The College of Charleston needed technology that would allow faculty and students to wirelessly display content from both Windows and Apple devices. Wireless Engineering Manager Jason Trinklein tested a number of AirPlay and Cast receivers. The receivers were expensive, and tests produced poor screen refresh rates, pixelation issues and audiovisual synchronization problems. Trinklein then tested the Ditto screen-mirroring software and discovered it was the best technology for the College of Charleston.
The College of Charleston is a nationally recognized public liberal arts and sciences university in Charleston, South Carolina, with more than 10,000 students and 500 educators.
Wireless Engineering Manager Jason Trinklein needed a solution that would allow users to wirelessly present content from the wide range of devices used on campus. Since Apple devices account for 90% of the school network, the Apple TV was a logical solution. However, Apple TV is not compatible with Windows devices. Windows users on campus would be left without a way to present. Trinklein began researching proprietary hardware and software receivers to fill the gap.
The College of Charleston Information Technology Division evaluated a number of receivers and were met with unsatisfactory results.
“Most proprietary receivers are expensive, and they have poor screen refresh rates, pixelation, non-native resolution to the display, time-latency issues and audiovisual synchronization problems,” Trinklein said.
In addition to poor quality, the proprietary hardware receivers were incompatible with an essential presentation component: video mirroring for iOS devices.
“When you play content that an iOS device associates with an Apple TV app, such as YouTube, the iOS device sends a command to the Apple TV to load the YouTube app and play that content locally on the Apple TV,” Trinklein said. “Similarly, the iOS device expects the proprietary receivers to do the same thing, but the receivers can’t because they don’t have those apps installed. Professors would not be able to stream content from YouTube, Netflix or Hulu to show their students. Those multimedia elements simply can’t be displayed.”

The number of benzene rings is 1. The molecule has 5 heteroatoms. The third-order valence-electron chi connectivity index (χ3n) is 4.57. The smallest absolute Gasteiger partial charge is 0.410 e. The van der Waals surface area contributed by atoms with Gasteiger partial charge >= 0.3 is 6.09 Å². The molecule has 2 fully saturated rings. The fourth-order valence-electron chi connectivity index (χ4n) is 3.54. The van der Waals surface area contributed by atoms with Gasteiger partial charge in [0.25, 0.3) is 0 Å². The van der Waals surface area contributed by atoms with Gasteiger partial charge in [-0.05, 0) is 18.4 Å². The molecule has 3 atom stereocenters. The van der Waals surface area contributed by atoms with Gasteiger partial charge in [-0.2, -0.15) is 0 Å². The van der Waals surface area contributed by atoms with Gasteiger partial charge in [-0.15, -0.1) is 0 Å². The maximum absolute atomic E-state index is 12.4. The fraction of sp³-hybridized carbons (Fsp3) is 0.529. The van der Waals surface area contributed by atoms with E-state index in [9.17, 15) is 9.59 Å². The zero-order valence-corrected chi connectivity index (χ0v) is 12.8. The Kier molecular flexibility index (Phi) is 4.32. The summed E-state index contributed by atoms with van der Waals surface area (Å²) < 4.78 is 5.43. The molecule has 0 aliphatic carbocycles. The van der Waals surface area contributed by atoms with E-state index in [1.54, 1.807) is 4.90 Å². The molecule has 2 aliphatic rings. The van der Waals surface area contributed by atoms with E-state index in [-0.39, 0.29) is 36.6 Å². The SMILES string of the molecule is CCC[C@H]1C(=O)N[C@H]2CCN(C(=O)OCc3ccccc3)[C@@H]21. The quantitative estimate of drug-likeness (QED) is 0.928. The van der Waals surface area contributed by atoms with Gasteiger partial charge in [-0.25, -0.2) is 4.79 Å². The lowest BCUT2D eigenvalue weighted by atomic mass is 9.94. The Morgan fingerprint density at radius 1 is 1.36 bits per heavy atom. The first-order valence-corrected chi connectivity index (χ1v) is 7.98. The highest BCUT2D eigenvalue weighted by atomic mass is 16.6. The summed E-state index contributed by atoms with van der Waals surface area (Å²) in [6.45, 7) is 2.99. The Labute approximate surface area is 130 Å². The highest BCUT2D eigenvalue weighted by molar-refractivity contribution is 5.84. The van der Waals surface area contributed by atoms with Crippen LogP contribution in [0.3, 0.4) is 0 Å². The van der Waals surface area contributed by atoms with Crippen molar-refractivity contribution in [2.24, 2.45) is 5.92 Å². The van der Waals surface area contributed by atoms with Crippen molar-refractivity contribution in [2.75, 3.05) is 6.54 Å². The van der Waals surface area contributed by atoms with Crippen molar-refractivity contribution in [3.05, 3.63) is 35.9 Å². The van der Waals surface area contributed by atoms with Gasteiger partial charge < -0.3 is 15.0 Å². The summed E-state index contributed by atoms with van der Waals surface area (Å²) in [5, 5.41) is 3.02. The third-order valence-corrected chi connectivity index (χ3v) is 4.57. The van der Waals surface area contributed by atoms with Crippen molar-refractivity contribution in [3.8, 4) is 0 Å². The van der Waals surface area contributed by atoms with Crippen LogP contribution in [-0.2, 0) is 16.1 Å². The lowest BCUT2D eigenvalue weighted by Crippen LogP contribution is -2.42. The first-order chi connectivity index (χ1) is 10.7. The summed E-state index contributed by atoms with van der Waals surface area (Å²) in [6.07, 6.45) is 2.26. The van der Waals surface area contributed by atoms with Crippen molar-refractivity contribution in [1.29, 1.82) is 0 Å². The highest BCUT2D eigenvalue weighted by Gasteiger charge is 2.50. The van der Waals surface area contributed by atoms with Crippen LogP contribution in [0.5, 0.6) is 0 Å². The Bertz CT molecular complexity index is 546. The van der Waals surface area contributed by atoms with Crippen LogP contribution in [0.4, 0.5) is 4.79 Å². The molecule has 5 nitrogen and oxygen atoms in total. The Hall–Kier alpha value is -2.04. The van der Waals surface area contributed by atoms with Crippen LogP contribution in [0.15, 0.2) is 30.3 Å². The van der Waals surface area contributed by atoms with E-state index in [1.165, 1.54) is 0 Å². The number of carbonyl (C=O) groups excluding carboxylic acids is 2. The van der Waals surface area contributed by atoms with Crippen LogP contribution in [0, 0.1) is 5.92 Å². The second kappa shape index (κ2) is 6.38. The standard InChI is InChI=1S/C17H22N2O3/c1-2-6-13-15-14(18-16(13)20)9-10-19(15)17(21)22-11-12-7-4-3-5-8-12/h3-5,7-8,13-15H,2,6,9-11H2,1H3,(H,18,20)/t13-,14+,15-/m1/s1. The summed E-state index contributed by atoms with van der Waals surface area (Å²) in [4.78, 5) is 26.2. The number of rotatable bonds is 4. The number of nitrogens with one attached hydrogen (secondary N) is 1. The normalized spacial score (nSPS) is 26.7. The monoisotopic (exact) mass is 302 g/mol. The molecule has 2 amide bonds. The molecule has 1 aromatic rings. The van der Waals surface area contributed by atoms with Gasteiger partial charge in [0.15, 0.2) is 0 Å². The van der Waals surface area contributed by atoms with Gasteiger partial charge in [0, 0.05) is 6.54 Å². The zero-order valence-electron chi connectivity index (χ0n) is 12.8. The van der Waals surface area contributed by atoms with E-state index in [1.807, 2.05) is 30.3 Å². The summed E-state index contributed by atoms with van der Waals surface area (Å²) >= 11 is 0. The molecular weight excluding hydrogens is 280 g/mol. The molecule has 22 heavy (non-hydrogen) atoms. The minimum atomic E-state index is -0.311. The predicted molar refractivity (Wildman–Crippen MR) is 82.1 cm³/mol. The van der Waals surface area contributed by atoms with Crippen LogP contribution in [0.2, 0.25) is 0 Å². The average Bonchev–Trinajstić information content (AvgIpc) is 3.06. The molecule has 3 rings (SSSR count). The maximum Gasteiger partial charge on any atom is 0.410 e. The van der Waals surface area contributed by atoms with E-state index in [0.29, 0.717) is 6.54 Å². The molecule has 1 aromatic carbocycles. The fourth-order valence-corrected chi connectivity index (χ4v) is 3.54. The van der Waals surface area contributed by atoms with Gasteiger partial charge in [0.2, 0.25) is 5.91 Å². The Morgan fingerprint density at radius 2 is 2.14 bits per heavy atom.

Quality and price eliminated the tested hardware receivers from contention. The Apple TV was nearly ideal, but Windows incompatibility made it an incomplete campus-wide solution. Trinklein then discovered a screen-mirroring software called Ditto that complemented Apple TV by enabling Windows device mirroring.
Trinklein tested the cloud-based Ditto screen-mirroring software on campus and found that the quality, device compatibility and price of Ditto aligned with the College of Charleston’s wireless presentation goals.
Ditto allows faculty and students using both Windows and Apple devices to walk into a classroom and quickly display their device onto the Apple TV simply by entering the Ditto room code into the web-based Ditto connect page.
“What’s remarkable is that using Ditto to connect devices to the Apple TVs is better than any of the other solutions were even with their own native apps,” Trinklein said. "A lot of systems require administrative access to install proprietary software, but Ditto is a ‘dissolvable client’ that doesn’t install or need special privileges.”
“What’s remarkable is that using Ditto to connect devices to the Apple TVs is better than any of the other solutions were even with their own native apps.”
The College of Charleston will deploy more than 60 Apple TVs across campus classrooms. Each one will have an associated Ditto subscription.
“In the coming years, we expect hundreds of Apple TVs to be installed campus-wide with Ditto licenses,” Trinklein said.
The Apple TV and Ditto software deployment solved the College of Charleston’s screen-mirroring needs and yielded a much lower price per room than proprietary hardware alternatives. The cost of an Apple TV and Ditto combined totaled about $300 per room, while the proprietary hardware would have cost about $3,000 per room.